All rights reserved. No part of this excerpt may be reproduced or reprinted without permission in writing from the publisher.
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The Arm of the Starfish 4.6 out of 5 based on 0 ratings. 21 reviews.
Guest More than 1 year ago
It will keep you glued to the book. You'll be turning pages faster than you would ever have expected. I recommend this book for ages 12 (my age) and up or grades 6th (my grade) and up.
Guest More than 1 year ago
This book captures readers through excitement and adventure along woth a great romance side of it. The Arm on the Starfish is a great book for readers of all ages.
Guest More than 1 year ago
This book had a unique and intricate plot. I didn't know what would happen next. This book has the power to make you laugh, and smile, and cry. I couldn't put it down. The books that go with it are great, and fans of Madeleine L'Engle shouldn't be disappointed.
Guest More than 1 year ago
it could be better,but it was still a good book. Although the plot was a little too easy to see through there were still plenty of surprises. this book is recommended for anyone who enjoys heartwarming novels with a touch of action
Anonymous More than 1 year ago
A by-far awesome book! It is exciting and you never see things coming! I loved it!
Anonymous More than 1 year ago
The story moves along quickly but at first I found it a bit confussing. Once again the good vs. evil story line is center stage but also gives us a twist when one "good" caracter must help the evil henchmen. Once again it shows that good trumps evil especially in Ms. L'Engle's novels. I expecially enjoy the references to belief in God and the authors explaination that religion does not fit any one definition. We each have our take on the subject.
andersonden on LibraryThing More than 1 year ago
It centers on a young man who goes to become a research assistant in a small lab studying regeneration of limbs in starfish. The lab is run by Dr. O'Keefe (the same Calvin O'Keefe in the "Time" trilogy - now married to Meg) on a small island off the coast of Portugal. Adam is caught in a moral dilemma concerning the research being conducted there and who has the right (or obligation) to use it - or release it. L'Engle skillfully handles his inner tension and conflict. The family and relationships are well drawn. An enjoyable read.
davegregg on LibraryThing More than 1 year ago
Excellent book! For the first almost-quarter of the book, I thought the story was hackneyed and unimaginative, but as I discovered later, the way-too-coincidental "accidents" that occur early on weren't at all coincidental, and the seemingly-improbable were provided truly plausible and satisfying explanations that managed to resolve conclusively all my uncertainties about the ability of the author. The story progressed with rapidity through a number of unexpected turns. It was pleasingly full of intrigue, action, and questions about morality and common love. It's a good book, worth reading. If you find a copy, read it.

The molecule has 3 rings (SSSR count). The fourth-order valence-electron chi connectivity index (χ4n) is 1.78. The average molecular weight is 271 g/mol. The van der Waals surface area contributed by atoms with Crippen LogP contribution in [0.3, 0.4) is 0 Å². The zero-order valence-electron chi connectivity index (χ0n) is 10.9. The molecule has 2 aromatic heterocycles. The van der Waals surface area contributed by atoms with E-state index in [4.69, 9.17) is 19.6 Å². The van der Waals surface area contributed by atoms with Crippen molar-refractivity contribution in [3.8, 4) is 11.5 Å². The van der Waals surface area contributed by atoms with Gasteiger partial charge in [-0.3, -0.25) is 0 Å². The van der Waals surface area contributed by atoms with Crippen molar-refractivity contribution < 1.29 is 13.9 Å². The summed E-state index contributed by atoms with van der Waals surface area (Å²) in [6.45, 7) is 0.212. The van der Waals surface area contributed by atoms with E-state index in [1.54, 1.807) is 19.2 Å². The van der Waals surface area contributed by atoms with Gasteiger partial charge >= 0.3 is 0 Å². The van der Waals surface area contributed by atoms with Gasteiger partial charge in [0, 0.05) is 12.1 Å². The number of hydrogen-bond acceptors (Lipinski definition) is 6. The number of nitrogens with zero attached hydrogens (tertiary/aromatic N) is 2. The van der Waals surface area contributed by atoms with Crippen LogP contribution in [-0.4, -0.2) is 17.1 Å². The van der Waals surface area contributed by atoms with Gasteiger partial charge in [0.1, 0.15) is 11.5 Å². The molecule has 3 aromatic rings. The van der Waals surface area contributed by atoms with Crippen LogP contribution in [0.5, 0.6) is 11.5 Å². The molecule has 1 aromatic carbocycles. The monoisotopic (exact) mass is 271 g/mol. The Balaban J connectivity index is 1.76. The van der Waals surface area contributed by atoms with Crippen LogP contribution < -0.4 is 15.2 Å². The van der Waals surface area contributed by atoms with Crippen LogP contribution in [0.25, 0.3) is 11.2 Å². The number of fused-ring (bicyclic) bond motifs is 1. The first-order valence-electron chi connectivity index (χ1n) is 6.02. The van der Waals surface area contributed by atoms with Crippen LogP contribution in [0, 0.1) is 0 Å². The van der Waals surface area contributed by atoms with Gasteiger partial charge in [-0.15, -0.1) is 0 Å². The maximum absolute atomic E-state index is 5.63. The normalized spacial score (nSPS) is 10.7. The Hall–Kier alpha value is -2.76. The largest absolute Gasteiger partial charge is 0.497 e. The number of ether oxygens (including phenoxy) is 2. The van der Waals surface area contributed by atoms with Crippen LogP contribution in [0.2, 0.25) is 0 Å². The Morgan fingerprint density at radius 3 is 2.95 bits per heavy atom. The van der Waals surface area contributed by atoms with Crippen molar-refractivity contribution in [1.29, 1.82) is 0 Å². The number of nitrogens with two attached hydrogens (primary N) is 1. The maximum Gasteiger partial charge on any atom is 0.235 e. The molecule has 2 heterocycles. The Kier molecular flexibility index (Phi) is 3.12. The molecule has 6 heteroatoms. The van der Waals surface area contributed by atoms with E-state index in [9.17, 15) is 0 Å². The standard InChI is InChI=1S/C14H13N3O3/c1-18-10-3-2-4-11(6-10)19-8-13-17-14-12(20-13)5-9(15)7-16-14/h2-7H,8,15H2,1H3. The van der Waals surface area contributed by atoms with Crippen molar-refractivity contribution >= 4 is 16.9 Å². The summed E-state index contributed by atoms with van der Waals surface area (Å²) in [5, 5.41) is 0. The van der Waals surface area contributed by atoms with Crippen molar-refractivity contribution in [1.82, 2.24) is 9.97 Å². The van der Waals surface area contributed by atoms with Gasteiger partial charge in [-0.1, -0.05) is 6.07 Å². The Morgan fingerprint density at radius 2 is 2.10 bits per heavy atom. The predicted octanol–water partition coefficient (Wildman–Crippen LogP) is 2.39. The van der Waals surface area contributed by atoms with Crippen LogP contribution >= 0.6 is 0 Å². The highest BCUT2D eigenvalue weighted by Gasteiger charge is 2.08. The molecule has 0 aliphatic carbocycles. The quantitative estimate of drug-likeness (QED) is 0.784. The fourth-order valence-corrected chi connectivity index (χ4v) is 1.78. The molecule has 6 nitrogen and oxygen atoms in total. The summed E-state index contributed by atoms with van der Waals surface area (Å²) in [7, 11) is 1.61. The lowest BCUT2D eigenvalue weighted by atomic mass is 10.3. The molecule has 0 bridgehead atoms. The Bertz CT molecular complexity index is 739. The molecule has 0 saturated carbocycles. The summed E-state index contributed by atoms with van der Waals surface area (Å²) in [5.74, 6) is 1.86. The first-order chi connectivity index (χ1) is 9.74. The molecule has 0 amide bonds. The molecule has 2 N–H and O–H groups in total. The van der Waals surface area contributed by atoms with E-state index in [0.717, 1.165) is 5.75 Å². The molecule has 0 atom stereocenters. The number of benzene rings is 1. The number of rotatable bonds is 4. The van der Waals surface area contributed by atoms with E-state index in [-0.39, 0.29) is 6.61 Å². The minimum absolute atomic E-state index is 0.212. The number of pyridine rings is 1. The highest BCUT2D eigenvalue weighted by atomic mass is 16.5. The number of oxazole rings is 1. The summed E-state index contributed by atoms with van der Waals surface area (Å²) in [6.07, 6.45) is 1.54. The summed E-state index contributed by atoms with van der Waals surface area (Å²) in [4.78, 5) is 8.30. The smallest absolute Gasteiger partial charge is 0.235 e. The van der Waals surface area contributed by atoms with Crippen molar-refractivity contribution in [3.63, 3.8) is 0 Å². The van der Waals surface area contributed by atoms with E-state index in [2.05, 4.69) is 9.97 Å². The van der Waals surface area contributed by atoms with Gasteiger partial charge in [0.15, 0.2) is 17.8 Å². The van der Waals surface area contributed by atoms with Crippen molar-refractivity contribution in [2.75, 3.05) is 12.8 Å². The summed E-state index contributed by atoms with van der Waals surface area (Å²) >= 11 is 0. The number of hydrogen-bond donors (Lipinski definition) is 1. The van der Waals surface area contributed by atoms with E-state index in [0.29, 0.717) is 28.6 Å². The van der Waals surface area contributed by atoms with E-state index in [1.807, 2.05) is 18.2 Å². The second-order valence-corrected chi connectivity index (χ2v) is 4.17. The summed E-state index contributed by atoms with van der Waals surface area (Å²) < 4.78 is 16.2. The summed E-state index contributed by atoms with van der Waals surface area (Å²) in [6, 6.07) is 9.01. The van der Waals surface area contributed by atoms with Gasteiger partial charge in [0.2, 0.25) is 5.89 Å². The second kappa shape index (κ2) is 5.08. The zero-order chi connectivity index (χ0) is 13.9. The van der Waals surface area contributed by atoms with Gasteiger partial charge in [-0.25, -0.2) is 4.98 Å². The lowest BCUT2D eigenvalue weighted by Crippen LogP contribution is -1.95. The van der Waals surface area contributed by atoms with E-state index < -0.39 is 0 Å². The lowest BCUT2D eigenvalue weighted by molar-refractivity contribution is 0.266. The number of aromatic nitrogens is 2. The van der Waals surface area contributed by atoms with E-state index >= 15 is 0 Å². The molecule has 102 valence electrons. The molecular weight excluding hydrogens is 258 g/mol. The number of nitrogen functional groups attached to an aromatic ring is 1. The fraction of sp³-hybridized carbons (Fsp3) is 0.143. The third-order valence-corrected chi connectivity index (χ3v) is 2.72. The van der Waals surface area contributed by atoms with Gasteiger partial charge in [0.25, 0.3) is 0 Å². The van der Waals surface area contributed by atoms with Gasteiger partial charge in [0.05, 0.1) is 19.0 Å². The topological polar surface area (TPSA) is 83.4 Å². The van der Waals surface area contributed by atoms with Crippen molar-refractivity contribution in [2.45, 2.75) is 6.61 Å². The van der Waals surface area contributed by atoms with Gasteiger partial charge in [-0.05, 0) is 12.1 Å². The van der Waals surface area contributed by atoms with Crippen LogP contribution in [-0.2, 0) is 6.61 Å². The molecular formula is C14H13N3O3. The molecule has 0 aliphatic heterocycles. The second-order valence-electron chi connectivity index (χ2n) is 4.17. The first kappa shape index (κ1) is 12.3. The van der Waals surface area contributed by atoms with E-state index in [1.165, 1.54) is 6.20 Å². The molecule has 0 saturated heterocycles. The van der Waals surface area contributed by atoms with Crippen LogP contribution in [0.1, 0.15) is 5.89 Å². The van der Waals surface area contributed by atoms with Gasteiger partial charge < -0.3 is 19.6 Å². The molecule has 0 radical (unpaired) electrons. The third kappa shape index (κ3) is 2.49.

livlovlaf on LibraryThing More than 1 year ago
Good book, just didn't end up the way i though it would. But it still had a good ennding. Very exciting and intresting. Adam-a marine biology student spending his summer working for a renowned scientist Dr.O'Keefe-has to choose which side to be on: Cutter's or O'Keefe's. Caught between Kali Cutter-the bueatiful young blond's-seductive wiles and the trusting adoraion of Dr. O'Keefe's daughter, Poly, Adam has to choose.
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Anonymous More than 1 year ago
This was quite the thriller.In the ebginning, it seemed a bit dazed. But, as you get more into the book, you see yourself so, indulged that may not ever come out of the fantasied book.To seem it had finished, before you've known it had.
Anonymous More than 1 year ago
Sounds super good does it have any thing to do with meg from a wrinkle in time????????
Anonymous More than 1 year ago
Guest More than 1 year ago
It's the classic good vs. evil storyline with a twist. The decision Adam has to make represents the conflict in the whole book and the same decision that everybody has to make sooner or later. Sad at the end, but it helps to show the love that the characters feel for each other.
Anonymous More than 1 year ago
Course it does!!!!
Anonymous More than 1 year ago
How bout makin it a foursome?
Anonymous More than 1 year ago
Do anythin u want to me.
Guest More than 1 year ago
This is a wonderful story with a marine biology theme that is educational. It's a little out of date, but the author is very good, and the main theme is still relevant. Recommended reading for young adults.